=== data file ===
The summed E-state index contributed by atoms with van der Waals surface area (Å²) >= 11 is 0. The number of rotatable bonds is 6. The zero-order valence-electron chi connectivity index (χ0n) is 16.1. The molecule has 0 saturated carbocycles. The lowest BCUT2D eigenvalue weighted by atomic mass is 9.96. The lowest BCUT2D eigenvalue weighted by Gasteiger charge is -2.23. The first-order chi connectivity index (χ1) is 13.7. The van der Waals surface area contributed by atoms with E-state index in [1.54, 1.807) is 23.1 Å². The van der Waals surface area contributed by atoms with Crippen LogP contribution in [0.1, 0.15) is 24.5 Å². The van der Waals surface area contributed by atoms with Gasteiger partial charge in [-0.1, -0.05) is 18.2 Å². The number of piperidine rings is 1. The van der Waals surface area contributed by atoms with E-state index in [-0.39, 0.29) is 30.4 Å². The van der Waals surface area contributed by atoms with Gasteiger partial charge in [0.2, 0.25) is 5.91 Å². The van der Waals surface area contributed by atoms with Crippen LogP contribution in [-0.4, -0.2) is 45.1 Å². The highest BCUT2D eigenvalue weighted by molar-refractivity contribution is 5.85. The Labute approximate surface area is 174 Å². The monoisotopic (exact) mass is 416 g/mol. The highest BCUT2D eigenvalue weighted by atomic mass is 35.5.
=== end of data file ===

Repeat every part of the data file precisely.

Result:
The summed E-state index contributed by atoms with van der Waals surface area (Å²) >= 11 is 0. The number of rotatable bonds is 6. The zero-order valence-electron chi connectivity index (χ0n) is 16.1. The molecule has 0 saturated carbocycles. The lowest BCUT2D eigenvalue weighted by atomic mass is 9.96. The lowest BCUT2D eigenvalue weighted by Gasteiger charge is -2.23. The first-order chi connectivity index (χ1) is 13.7. The van der Waals surface area contributed by atoms with E-state index in [1.54, 1.807) is 23.1 Å². The van der Waals surface area contributed by atoms with Crippen LogP contribution in [0.1, 0.15) is 24.5 Å². The van der Waals surface area contributed by atoms with Gasteiger partial charge in [-0.1, -0.05) is 18.2 Å². The number of piperidine rings is 1. The van der Waals surface area contributed by atoms with E-state index in [-0.39, 0.29) is 30.4 Å². The van der Waals surface area contributed by atoms with Gasteiger partial charge in [0.2, 0.25) is 5.91 Å². The van der Waals surface area contributed by atoms with Crippen LogP contribution in [-0.4, -0.2) is 45.1 Å². The highest BCUT2D eigenvalue weighted by molar-refractivity contribution is 5.85. The Labute approximate surface area is 174 Å². The monoisotopic (exact) mass is 416 g/mol. The highest BCUT2D eigenvalue weighted by atomic mass is 35.5.